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From Effective Java (Chapter 10 Concurrency)

Suppose you were to invoke an alien method from within a synchronized region while the invariant protected by the synchronized region was temporarily invalid. Because locks in the Java programming language are reentrant, such calls won’t deadlock

Now look at the following code :

// Broken - invokes alien method from synchronized block!
public class ObservableSet<E> extends ForwardingSet<E> {
  public ObservableSet(Set<E> set) {
    super(set);
  }

  private final List<SetObserver<E>> observers = new ArrayList<SetObserver<E>>();

  private void notifyElementAdded(E element) {
    synchronized (observers) {
      for (SetObserver<E> observer : observers)
        observer.alienMethod(this, element);
    }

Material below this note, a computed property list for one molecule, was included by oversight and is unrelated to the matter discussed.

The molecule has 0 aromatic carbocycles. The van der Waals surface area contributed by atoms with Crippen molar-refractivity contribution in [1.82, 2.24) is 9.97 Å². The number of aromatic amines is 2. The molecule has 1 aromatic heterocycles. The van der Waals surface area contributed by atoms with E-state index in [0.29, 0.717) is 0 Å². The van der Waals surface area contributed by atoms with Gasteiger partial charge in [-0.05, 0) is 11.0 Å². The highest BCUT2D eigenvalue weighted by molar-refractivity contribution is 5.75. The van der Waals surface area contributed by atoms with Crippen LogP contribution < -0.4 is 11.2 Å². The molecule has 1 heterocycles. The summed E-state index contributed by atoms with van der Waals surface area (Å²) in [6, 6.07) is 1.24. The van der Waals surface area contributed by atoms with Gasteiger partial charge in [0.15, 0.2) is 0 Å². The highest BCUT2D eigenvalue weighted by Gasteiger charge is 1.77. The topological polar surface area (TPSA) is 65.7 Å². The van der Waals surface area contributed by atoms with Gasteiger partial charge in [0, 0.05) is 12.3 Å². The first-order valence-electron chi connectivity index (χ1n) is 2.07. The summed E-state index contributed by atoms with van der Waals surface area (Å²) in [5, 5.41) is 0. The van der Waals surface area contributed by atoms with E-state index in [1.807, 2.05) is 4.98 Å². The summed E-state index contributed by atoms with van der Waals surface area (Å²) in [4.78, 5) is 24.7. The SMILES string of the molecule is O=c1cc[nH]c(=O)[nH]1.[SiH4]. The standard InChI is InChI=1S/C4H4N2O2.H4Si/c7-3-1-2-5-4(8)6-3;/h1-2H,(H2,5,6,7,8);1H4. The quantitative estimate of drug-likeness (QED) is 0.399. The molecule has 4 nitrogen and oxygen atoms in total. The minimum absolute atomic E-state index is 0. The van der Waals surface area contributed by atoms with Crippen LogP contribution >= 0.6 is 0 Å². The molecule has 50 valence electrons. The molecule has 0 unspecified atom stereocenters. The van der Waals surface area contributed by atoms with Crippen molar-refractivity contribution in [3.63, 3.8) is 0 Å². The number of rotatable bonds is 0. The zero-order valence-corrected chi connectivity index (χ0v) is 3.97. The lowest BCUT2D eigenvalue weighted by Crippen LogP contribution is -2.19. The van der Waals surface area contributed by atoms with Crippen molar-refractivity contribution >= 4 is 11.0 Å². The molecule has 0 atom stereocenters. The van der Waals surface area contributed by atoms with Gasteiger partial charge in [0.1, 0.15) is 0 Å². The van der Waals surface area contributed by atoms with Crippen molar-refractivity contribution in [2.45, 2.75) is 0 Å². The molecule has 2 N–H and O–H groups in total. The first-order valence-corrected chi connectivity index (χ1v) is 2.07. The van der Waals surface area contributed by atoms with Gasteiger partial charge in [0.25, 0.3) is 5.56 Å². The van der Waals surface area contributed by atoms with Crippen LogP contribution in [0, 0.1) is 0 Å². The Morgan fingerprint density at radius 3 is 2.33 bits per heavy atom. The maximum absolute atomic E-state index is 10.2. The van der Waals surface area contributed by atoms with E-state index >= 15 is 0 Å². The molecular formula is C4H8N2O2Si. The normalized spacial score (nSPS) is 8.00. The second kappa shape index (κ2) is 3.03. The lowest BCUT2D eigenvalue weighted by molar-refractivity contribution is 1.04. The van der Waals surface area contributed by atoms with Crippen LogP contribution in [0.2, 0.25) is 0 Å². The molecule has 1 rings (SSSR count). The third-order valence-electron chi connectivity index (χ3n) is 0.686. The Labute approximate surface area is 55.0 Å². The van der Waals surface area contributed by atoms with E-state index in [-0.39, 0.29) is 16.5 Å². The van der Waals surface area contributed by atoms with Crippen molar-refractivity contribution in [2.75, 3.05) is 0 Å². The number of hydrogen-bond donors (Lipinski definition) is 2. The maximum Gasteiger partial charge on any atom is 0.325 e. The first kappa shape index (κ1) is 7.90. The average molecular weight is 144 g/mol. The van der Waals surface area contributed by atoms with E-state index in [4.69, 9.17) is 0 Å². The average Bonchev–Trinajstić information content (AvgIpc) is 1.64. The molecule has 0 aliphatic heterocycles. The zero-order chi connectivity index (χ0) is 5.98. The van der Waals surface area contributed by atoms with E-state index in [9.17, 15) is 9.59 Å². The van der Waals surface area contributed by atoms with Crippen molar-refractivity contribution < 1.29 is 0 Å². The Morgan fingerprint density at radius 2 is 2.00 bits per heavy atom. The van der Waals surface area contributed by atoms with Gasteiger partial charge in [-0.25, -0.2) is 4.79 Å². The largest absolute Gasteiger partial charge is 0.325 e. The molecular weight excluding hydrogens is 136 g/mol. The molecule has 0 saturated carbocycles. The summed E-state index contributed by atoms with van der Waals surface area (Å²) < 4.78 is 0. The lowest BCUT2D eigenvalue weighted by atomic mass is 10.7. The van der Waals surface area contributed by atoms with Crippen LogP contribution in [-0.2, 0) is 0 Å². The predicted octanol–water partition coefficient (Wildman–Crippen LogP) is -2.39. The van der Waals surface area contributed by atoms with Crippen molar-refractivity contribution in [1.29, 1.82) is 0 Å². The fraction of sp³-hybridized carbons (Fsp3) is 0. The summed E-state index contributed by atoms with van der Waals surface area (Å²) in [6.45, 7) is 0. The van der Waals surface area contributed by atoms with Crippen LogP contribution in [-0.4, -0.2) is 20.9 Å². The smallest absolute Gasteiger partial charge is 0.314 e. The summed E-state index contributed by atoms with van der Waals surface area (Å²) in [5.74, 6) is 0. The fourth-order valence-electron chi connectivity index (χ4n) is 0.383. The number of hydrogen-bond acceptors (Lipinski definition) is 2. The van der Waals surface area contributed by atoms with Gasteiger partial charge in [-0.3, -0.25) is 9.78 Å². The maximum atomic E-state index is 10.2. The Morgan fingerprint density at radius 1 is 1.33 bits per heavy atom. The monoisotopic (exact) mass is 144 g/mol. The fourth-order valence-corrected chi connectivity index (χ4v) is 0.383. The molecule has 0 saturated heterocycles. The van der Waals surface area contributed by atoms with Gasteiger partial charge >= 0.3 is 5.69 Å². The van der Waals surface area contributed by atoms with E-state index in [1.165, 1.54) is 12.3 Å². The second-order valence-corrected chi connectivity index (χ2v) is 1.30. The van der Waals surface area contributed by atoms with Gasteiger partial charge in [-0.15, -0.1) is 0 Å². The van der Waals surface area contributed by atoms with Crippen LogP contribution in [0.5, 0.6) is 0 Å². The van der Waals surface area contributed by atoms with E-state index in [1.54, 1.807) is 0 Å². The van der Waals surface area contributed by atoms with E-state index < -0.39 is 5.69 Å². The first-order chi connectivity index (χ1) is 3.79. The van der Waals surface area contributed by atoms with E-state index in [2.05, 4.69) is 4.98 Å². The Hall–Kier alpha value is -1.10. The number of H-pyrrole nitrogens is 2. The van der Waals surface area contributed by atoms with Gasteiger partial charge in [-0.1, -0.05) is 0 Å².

}
}

So consider SetObservers and ObservableSet are two independently written classes and they reside in different package and thus alienMethod() of SetObserveris alien to the ObservableSet class. Now say observers is not in a consistent state when alienMethod gets called. So where is the question of reentrant locks coming here ? The reentrancy will only come into question if the alien method also synchronizes on the same lock ie `observers' but this doesn't seem to be the case here or am I missing something here ?

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1 Answer 1

up vote 4 down vote accepted

And what happens if the alienMethod causes an event to get fired, which ends up re-entering that same notifyElementAdded method? This is a real-world hazard, I've been bitten by it once.

In this particular case you must make a safe copy of your list and run through it in peace.

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but this is a special assumption you are making here. For your assumption , yes a copy should solve the problem but this is not mentioned in the quote explicitly. So lets assume we donot know what the alien method will do . –  Geek Jul 20 '12 at 12:46
    
There is no special assumption in pointing out that the very same method may be re-entered by alien code. The exact number of hoops it will need to jump through is of secondary importance. –  Marko Topolnik Jul 20 '12 at 12:48

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